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The Affordable Care Act requires insurers to reduce cost sharing (deductibles and copays) in silver-level plans for marketplace enrollees with incomes below 250% of the federal poverty line. Until now, insurers have relied on offsetting payments from the federal government to provide this feature. These payments amounted to $7 billion for fiscal year 2017, $10 billion for 2018 and will reach $16 billion by 2027. However, the Trump administration in August moved to end the controversial set of payments to the insurance industry designed to encourage carriers to remain in the ACA exchanges. These payments – known as “cost-sharing reduction…
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More Breaking News From the White House!

| posted in Blog

Last night, the White House issued a statement that the Administration would no longer make payments to insurers for the ACA’s cost-sharing reduction (CSR) program, citing agency guidance that the subsidies were illegal because they were never appropriated by Congress as required by the Constitution. These CSRs – which are separate from the ACA’s larger advanced premium tax credits (APTC) for households up to 400% of the Federal Poverty Level (FLP) – help offset out-of-pocket expenses for silver-tiered plans purchased through ACA marketplaces like CoveredCA, for households with incomes under 250% of the FPL.  CoveredCA prepared for this possibility by…
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After IRS Tweak Be Careful that You’re Complying with Affordability Test

| posted in Blog

Now that the final attempt (this year) at dismantling the Affordable Care Act came to a quiet end in the last week of September, employers need make sure that they stay on track with compliance. First and foremost is that the ACA’s employer mandate and shared responsibility provisions still stand. That includes the affordability test, to which employers need to pay special attention, as increases in premium can put some of your employees over the edge into “unaffordable” coverage territory. And this year there’s a twist that you need to be aware of. As it’s almost time for open enrollment,…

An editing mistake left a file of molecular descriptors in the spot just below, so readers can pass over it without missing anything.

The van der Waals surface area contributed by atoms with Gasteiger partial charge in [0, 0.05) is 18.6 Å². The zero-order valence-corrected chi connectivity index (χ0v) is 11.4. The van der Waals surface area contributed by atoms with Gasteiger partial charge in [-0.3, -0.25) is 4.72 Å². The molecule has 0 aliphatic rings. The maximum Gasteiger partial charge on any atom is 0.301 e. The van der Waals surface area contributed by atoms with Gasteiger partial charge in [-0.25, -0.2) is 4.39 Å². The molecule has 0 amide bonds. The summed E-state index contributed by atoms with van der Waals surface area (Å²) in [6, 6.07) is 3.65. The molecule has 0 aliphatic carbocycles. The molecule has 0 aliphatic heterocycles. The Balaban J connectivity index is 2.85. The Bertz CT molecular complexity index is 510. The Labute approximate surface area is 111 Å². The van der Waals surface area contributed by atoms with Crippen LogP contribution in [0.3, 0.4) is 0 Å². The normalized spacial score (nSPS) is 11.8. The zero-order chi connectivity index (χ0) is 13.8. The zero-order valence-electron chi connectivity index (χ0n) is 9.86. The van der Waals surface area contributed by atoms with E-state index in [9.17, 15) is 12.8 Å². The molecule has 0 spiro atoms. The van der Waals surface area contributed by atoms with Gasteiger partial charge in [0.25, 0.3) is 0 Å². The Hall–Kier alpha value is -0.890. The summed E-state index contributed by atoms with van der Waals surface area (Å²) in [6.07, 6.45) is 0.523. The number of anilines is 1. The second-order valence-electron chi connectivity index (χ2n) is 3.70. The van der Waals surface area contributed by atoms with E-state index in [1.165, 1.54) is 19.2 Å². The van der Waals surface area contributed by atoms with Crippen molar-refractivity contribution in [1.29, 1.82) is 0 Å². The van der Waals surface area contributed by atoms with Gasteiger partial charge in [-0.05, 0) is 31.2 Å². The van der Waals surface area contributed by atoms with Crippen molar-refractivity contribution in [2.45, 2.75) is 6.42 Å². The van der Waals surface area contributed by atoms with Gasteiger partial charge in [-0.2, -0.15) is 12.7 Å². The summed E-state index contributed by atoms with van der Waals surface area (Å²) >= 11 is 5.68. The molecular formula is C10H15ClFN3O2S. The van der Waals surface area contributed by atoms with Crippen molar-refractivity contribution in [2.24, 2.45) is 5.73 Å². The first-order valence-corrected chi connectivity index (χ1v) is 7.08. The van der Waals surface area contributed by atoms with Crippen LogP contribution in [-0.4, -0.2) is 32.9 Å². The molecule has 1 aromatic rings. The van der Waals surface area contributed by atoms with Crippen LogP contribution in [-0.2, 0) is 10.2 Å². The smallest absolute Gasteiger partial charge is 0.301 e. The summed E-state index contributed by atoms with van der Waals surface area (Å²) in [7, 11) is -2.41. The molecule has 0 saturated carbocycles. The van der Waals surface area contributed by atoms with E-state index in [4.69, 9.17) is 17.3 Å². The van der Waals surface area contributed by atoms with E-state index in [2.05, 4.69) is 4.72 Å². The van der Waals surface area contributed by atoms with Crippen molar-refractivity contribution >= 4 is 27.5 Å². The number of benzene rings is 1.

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IRS in Full Swing on ACA Compliance Despite Uncertainty

| posted in Blog

Despite the lull in activity in Washington on the future of the Affordable Care Act and the threats by President Trump to sink the law by not enforcing regulations, the IRS is in full swing in ensuring compliance. The agency in August released new draft IRS forms for use by applicable large employers (ALEs – or companies with 50 or more full-time or full-time equivalent employees) to report health insurance information for their workers. The agency also released the filing schedule for reporting employee health insurance data as required by the ACA for the 2017 tax year. Furthermore, the IRS…
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Employers Seek New Ways to Reduce Health Insurance Inflation

| posted in Blog

As employers anticipate that their employee health insurance costs will rise 5.5% for the 2018 policy year, they are also planning to step up their cost management efforts in new areas, according to a new study. And despite the maelstrom in Washington over how to deal with the Affordable Care Act, 92% of employers surveyed said they are “very confident” their organization will continue to sponsor health benefits in five years, according to the “Willis Towers Watson 2017 Health Care Employer Survey.” Employers will try to contain costs by exploring new strategies like emerging health care delivery systems, and arrangements…